In many ways, YouTube Red Originals are trying to pick up where the idea of subscription channels on YouTube mostly fell apart. YouTube itself is massive, and offering what basically amounted to two or three videos a week that didn't have ads against the ocean of content that did meant you never really noticed the difference. YouTube Red gives a site-wide benefit before you look at the addition of unique content, almost as though it gets added as a bonus. Make no mistake, though, for YouTube the original content is the main event. Netflix, Hulu, and Amazon have all proven the subscription model for an ocean of ad-free content is what many users want, and now YouTube is faced with the challenge of giving production companies a reason to come to YouTube over these now mainstream content sites.
The first step in this process, as is often the case, is giving users a reason to sign up. It was easy to secure the first wave of subscribers by offering an ad-free experience or by lumping it in with Play Music All Access subscriptions, but now it's time to focus on the second wave. To get there, YouTube first needs to figure out how to quickly explain the benefits of the service to a new user. Right now, that's not something they are doing particularly well.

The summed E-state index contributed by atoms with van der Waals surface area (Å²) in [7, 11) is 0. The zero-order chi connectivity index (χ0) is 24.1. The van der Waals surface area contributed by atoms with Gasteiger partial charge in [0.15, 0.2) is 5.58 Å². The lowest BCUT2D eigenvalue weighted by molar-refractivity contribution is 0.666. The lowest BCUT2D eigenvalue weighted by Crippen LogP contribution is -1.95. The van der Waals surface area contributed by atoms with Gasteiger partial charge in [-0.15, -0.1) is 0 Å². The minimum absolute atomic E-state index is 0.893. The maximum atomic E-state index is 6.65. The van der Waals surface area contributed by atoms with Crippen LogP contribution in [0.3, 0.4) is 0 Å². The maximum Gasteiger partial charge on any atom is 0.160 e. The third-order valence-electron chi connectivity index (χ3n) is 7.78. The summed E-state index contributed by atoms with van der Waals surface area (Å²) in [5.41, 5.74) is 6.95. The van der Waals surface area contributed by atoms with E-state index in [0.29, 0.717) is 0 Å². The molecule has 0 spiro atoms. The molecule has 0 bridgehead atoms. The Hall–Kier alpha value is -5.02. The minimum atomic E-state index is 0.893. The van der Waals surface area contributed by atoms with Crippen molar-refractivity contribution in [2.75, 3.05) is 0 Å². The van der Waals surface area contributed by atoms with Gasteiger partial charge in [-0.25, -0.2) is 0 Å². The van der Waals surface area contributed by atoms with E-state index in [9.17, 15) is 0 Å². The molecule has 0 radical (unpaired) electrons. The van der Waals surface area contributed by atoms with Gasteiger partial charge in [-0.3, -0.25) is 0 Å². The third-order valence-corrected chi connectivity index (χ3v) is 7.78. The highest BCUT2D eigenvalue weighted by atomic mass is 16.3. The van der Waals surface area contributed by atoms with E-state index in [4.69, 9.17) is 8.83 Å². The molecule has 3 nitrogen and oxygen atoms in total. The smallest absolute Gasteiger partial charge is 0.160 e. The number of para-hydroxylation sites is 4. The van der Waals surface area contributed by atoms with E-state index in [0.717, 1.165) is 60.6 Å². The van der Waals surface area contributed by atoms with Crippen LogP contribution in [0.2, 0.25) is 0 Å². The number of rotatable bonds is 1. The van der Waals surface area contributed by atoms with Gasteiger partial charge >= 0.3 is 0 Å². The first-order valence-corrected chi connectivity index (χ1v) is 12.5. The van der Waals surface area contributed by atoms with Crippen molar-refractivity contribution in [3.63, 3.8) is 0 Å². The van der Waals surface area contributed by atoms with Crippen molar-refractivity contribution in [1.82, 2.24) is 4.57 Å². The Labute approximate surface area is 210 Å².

If you head to YouTube without signing in right now, there's nothing on the homepage about YouTube Originals. Nothing linking to Scare PewDiePie, Lazer Team, or any of the other first wave videos that were released exclusively to YouTube Red. In a way, this makes sense. YouTube is first and foremost a place to consume whatever video you want, and the sudden appearance of a paywall for content being advertised on the homepage could be immediately off-putting to the younger audience who basically view YouTube as a place for unlimited free videos. That having been said, the only indication that YouTube Red exists at all on the homepage is a small icon in the bottom left corner, with no real explanation for what it does until you click.
Some of this isn't a problem yet because it's early days for YouTube Red Originals. There's only a handful of videos in this section right now, and it's unlikely these four videos are going to appeal to everyone. Netflix had a similar problem in the early days of their original programming, and it wasn't until House of Cards and Orange is the new Black that Netflix really seemed ti figure out that promoting these exclusives on the homepage was just as big a deal as the content creators self promoting. YouTube might be waiting for the next wave of original content before actively pushing this setup, but in the mean time it creates a space of doubt for those wondering if shelling out $10 every month is really worth the content that YouTube themselves seem to only be sharing as a lure.
Either way you look at it, the next step is going to be incredibly important for the success of YouTube Red. It's still going to be a while before anyone is seriously comparing this setup to the existing subscription streaming exclusives available today, but it's a solid first step. Now YouTube needs to do a better job telling everyone about it.
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